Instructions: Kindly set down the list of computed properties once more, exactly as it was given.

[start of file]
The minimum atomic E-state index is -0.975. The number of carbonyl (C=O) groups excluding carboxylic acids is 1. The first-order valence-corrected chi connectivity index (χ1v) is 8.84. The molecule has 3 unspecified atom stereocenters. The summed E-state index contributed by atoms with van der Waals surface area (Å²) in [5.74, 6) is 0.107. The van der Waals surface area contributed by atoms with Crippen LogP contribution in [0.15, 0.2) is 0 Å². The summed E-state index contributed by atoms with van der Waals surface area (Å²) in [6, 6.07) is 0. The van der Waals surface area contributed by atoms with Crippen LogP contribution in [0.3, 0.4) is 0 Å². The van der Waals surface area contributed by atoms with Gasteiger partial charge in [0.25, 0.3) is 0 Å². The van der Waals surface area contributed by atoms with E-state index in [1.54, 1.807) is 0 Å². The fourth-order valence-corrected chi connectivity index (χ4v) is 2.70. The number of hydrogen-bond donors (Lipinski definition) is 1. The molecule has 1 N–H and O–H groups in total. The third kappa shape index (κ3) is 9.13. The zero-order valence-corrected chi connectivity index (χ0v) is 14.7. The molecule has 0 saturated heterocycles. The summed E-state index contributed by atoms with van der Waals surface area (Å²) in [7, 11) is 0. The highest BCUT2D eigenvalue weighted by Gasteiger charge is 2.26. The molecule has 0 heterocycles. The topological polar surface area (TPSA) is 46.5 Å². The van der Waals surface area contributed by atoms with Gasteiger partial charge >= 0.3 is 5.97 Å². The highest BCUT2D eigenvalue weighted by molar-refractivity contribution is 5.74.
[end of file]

The minimum atomic E-state index is -0.975. The number of carbonyl (C=O) groups excluding carboxylic acids is 1. The first-order valence-corrected chi connectivity index (χ1v) is 8.84. The molecule has 3 unspecified atom stereocenters. The summed E-state index contributed by atoms with van der Waals surface area (Å²) in [5.74, 6) is 0.107. The van der Waals surface area contributed by atoms with Crippen LogP contribution in [0.15, 0.2) is 0 Å². The summed E-state index contributed by atoms with van der Waals surface area (Å²) in [6, 6.07) is 0. The van der Waals surface area contributed by atoms with Crippen LogP contribution in [0.3, 0.4) is 0 Å². The van der Waals surface area contributed by atoms with Gasteiger partial charge in [0.25, 0.3) is 0 Å². The van der Waals surface area contributed by atoms with E-state index in [1.54, 1.807) is 0 Å². The fourth-order valence-corrected chi connectivity index (χ4v) is 2.70. The number of hydrogen-bond donors (Lipinski definition) is 1. The molecule has 1 N–H and O–H groups in total. The third kappa shape index (κ3) is 9.13. The zero-order valence-corrected chi connectivity index (χ0v) is 14.7. The molecule has 0 saturated heterocycles. The summed E-state index contributed by atoms with van der Waals surface area (Å²) in [7, 11) is 0. The highest BCUT2D eigenvalue weighted by Gasteiger charge is 2.26. The molecule has 0 heterocycles. The topological polar surface area (TPSA) is 46.5 Å². The van der Waals surface area contributed by atoms with Gasteiger partial charge >= 0.3 is 5.97 Å². The highest BCUT2D eigenvalue weighted by molar-refractivity contribution is 5.74.